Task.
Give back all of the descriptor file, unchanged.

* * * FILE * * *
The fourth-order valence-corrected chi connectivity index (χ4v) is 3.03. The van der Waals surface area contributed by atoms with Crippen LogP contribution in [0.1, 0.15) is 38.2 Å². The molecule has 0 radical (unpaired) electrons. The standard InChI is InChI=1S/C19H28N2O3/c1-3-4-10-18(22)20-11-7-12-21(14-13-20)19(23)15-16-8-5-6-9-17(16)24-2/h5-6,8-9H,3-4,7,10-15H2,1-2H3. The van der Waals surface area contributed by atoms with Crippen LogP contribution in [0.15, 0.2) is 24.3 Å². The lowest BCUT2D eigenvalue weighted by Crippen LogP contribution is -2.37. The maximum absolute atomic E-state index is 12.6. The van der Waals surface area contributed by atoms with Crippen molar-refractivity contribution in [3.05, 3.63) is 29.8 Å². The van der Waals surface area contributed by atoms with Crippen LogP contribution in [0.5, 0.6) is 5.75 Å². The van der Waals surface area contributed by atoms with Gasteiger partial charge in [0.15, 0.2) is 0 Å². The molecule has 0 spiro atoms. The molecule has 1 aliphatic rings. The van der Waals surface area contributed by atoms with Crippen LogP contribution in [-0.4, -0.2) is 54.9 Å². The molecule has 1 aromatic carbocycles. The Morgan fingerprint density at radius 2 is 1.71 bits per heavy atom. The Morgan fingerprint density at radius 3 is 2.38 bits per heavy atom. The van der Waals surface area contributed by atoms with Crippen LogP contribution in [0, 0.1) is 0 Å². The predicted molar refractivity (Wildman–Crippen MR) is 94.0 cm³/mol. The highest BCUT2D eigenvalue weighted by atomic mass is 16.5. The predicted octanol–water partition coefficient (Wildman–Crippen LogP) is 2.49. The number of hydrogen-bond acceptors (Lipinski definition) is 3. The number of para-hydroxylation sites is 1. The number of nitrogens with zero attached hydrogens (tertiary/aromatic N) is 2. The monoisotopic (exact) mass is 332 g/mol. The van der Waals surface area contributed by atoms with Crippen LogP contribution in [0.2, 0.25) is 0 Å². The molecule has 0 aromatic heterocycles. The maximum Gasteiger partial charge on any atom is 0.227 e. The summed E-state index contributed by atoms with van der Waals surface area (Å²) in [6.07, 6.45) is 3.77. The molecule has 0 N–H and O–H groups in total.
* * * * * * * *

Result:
The fourth-order valence-corrected chi connectivity index (χ4v) is 3.03. The van der Waals surface area contributed by atoms with Crippen LogP contribution in [0.1, 0.15) is 38.2 Å². The molecule has 0 radical (unpaired) electrons. The standard InChI is InChI=1S/C19H28N2O3/c1-3-4-10-18(22)20-11-7-12-21(14-13-20)19(23)15-16-8-5-6-9-17(16)24-2/h5-6,8-9H,3-4,7,10-15H2,1-2H3. The van der Waals surface area contributed by atoms with Crippen LogP contribution in [0.15, 0.2) is 24.3 Å². The lowest BCUT2D eigenvalue weighted by Crippen LogP contribution is -2.37. The maximum absolute atomic E-state index is 12.6. The van der Waals surface area contributed by atoms with Crippen molar-refractivity contribution in [3.05, 3.63) is 29.8 Å². The van der Waals surface area contributed by atoms with Crippen LogP contribution in [0.5, 0.6) is 5.75 Å². The van der Waals surface area contributed by atoms with Gasteiger partial charge in [0.15, 0.2) is 0 Å². The molecule has 0 spiro atoms. The molecule has 1 aliphatic rings. The van der Waals surface area contributed by atoms with Crippen LogP contribution in [-0.4, -0.2) is 54.9 Å². The molecule has 1 aromatic carbocycles. The Morgan fingerprint density at radius 2 is 1.71 bits per heavy atom. The Morgan fingerprint density at radius 3 is 2.38 bits per heavy atom. The van der Waals surface area contributed by atoms with Crippen LogP contribution in [0, 0.1) is 0 Å². The predicted molar refractivity (Wildman–Crippen MR) is 94.0 cm³/mol. The highest BCUT2D eigenvalue weighted by atomic mass is 16.5. The predicted octanol–water partition coefficient (Wildman–Crippen LogP) is 2.49. The number of hydrogen-bond acceptors (Lipinski definition) is 3. The number of para-hydroxylation sites is 1. The number of nitrogens with zero attached hydrogens (tertiary/aromatic N) is 2. The monoisotopic (exact) mass is 332 g/mol. The van der Waals surface area contributed by atoms with Crippen LogP contribution in [0.2, 0.25) is 0 Å². The molecule has 0 aromatic heterocycles. The maximum Gasteiger partial charge on any atom is 0.227 e. The summed E-state index contributed by atoms with van der Waals surface area (Å²) in [6.07, 6.45) is 3.77. The molecule has 0 N–H and O–H groups in total.